Abigail Morrell may only be 11 but she already knows about the impact of low milk prices on her family’s dairy farm and is so concerned she has written to the Prime Minister asking for help.
The youngster dreams of one day running the farm at Killinghall, Harrogate, together with her elder brother, but is becoming increasingly fearful the business, which has been in the family for generations, will find it more and more difficult to survive in the current climate and she may not get the chance to lead the life she dreams of.
Her letter to Number 10 has already received a response, with Prime Minister, David Cameron, even adding a hand-written note at the end of the typed response telling the 11-year-old: “Yours was such a good and moving letter.
“We will try and help this vital industry,” he tells her.
Abigail’s father, Mark Morrell, yesterday spoke of his and his family’s pride in her determination to take the message to the very top: ”We are really proud of her.
“She wants the opportunity to be able to run the farm with her brother but the problem is will we still have a farm?
“I do not want to seem like I am hard done by but if we don’t watch it there are going to be hardly any dairy farmers left. That is how serious its got.”
“We have had 18 months of low milk prices,” he said and at the same time his costs had not fallen, putting him and many others in a perilous position.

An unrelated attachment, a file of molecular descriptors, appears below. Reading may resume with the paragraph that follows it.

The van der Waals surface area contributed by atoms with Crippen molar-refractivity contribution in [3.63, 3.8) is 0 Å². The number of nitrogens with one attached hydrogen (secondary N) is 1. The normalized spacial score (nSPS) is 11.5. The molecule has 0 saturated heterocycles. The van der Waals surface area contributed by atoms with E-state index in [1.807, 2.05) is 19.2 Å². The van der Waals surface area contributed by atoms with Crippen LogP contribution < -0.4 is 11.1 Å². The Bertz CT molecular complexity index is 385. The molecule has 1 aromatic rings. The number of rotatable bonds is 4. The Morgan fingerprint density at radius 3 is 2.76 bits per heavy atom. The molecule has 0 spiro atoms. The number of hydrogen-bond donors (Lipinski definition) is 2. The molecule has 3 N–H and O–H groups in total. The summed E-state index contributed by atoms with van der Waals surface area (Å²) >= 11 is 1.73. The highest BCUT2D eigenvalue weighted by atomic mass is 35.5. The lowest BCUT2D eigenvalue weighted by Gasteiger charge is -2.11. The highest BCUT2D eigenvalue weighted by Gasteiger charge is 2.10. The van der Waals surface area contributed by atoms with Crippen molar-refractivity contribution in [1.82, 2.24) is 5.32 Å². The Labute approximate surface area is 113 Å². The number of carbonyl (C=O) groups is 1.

Mr Morrell says he knows he is lucky to do a job he loves but hopes by speaking out people will support British farmers. The family’s plight has not escaped Abigail’s attention.
“I love my cows, all 261 of them,” she says in her letter to the PM.
She adds: “My dad keeps talking about how much the price of milk has dropped and he is very upset because he says he is not getting enough money to pay our bills.
“My dream is to run my farm with my brother. Please do whatever you can so that this will be a possibility for me. I couldn’t bear to see my precious cows go!”
Processors have blamed overproduction of milk in the UK, and in other European countries, since the abolition of quotas last year which controlled the volume of milk produced in EU member states. Price cuts have left many farmers with difficult decisions, with many making a loss and considering their future in milking.
Mr Morrell says his family is planning to travel to London join a march to 10 Downing street organised by Farmers for Action on March 23 to highlight the importance of the farming industry.
Downing Street’s response to Abigail’s letter includes an acceptance about the need for “better labelling for British dairy products” and encouraging “business-minded young people” into agriculture. It also said the Government was helping find new global markets for UK dairy.
Up to three Yorkshire dairy farmers are quitting the industry on average every single month.
The average price paid to the farmer per litre of milk in February 2014 was 33.95p - now, it is in the lower 20s. Any price below 30p is said by dairy farmers to be a smaller return than necessary to cover their cost of producing the milk in the first place.